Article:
During an episode, a person might be unable to care for self in basic ways i.e. stops eating, sleeping, bathing. Unsafe behaviors and accidents. Sometimes runs away. Maybe does numerous things that alienate friends or colleagues. Visibly or audibly responds to hallucinations and acts on/from delusions. Possible encounters with authorities due to strange behaviors. If this does not resolve and acute psychosis (break) occurs, hopefully the person can be somewhere safe and receive treatment. Even if that doesn’t happen, the episode will eventually wind down. But things can go horribly wrong. My mother who had bipolar one died during a psychotic episode by her own actions.

My family member with sz goes through frequent changes in the severity of symptoms of psychosis that I do not call episodes. As far as I know, my family member constantly experiences symptoms of psychosis. Increase of symptoms is a rough patch. Running around town screaming at cops is an episode.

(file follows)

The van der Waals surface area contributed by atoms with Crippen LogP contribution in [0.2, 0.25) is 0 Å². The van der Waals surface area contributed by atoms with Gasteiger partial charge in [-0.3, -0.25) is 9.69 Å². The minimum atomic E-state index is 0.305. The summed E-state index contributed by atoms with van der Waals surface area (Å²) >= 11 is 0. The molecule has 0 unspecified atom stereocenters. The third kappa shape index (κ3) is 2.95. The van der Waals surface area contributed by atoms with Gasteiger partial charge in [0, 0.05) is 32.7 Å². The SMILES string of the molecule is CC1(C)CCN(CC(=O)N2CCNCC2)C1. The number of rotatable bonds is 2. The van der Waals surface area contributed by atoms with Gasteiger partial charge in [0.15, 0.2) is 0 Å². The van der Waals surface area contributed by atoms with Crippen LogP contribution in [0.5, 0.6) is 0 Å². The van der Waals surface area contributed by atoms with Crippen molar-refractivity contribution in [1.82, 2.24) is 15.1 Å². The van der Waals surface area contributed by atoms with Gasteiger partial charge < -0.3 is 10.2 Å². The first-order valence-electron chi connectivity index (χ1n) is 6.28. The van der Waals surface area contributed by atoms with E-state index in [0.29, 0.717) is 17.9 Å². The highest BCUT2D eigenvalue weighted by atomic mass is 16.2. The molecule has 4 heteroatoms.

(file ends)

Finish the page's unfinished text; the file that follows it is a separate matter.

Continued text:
I think it’s helpful as caregivers to be able to guess where we are each day and what we might need to do to respond if our family members become distressed or very symptomatic. Sorting out the episodes (relapses are episodes) from everyday psychosis means we can give professionals a kind of history if we have to. The most important part though is being able to respond to our family members’ symptoms in a way that is supportive. On a neutral or good day, there is no need to hover and interfere. On a bad day, sometimes a person should not be left alone for their own safety. It’s really important to try to figure out the difference.

I wish I could write this without sounding so distant, but I think of sz as an illness. I don’t want to lose another family member to serious mental illness. The illness is just an illness. My family member is a one-of-a-kind, irreplaceable person I could not live without.


Thanks for the input. I think I’m getting a better handle on it. This whole thing involves an entirely new vocabulary that I need to develop.


I don’t know if you found the website that is part of the forum…

but there is some great info on that on it - Sz Symptoms - Basic Over view - F.A.Q’s

Good luck